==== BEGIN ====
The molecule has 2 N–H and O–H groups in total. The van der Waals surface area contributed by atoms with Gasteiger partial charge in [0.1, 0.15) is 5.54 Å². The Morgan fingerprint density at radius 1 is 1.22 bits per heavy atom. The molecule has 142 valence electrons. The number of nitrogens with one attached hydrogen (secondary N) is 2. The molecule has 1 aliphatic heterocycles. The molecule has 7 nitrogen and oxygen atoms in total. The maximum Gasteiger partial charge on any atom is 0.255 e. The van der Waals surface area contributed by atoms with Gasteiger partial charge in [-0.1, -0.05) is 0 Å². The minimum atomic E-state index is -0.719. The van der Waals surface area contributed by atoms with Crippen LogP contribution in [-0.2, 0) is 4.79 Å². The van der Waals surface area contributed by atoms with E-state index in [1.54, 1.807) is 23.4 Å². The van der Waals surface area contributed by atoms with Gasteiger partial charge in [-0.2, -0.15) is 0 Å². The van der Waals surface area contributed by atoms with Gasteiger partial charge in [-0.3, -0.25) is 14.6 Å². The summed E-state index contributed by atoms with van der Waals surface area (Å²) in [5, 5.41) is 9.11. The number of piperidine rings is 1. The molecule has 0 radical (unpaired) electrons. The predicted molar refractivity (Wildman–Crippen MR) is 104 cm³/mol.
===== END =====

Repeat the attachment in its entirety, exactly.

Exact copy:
The molecule has 2 N–H and O–H groups in total. The van der Waals surface area contributed by atoms with Gasteiger partial charge in [0.1, 0.15) is 5.54 Å². The Morgan fingerprint density at radius 1 is 1.22 bits per heavy atom. The molecule has 142 valence electrons. The number of nitrogens with one attached hydrogen (secondary N) is 2. The molecule has 1 aliphatic heterocycles. The molecule has 7 nitrogen and oxygen atoms in total. The maximum Gasteiger partial charge on any atom is 0.255 e. The van der Waals surface area contributed by atoms with Gasteiger partial charge in [-0.1, -0.05) is 0 Å². The minimum atomic E-state index is -0.719. The van der Waals surface area contributed by atoms with Crippen LogP contribution in [-0.2, 0) is 4.79 Å². The van der Waals surface area contributed by atoms with E-state index in [1.54, 1.807) is 23.4 Å². The van der Waals surface area contributed by atoms with Gasteiger partial charge in [-0.2, -0.15) is 0 Å². The van der Waals surface area contributed by atoms with Gasteiger partial charge in [-0.3, -0.25) is 14.6 Å². The summed E-state index contributed by atoms with van der Waals surface area (Å²) in [5, 5.41) is 9.11. The number of piperidine rings is 1. The molecule has 0 radical (unpaired) electrons. The predicted molar refractivity (Wildman–Crippen MR) is 104 cm³/mol.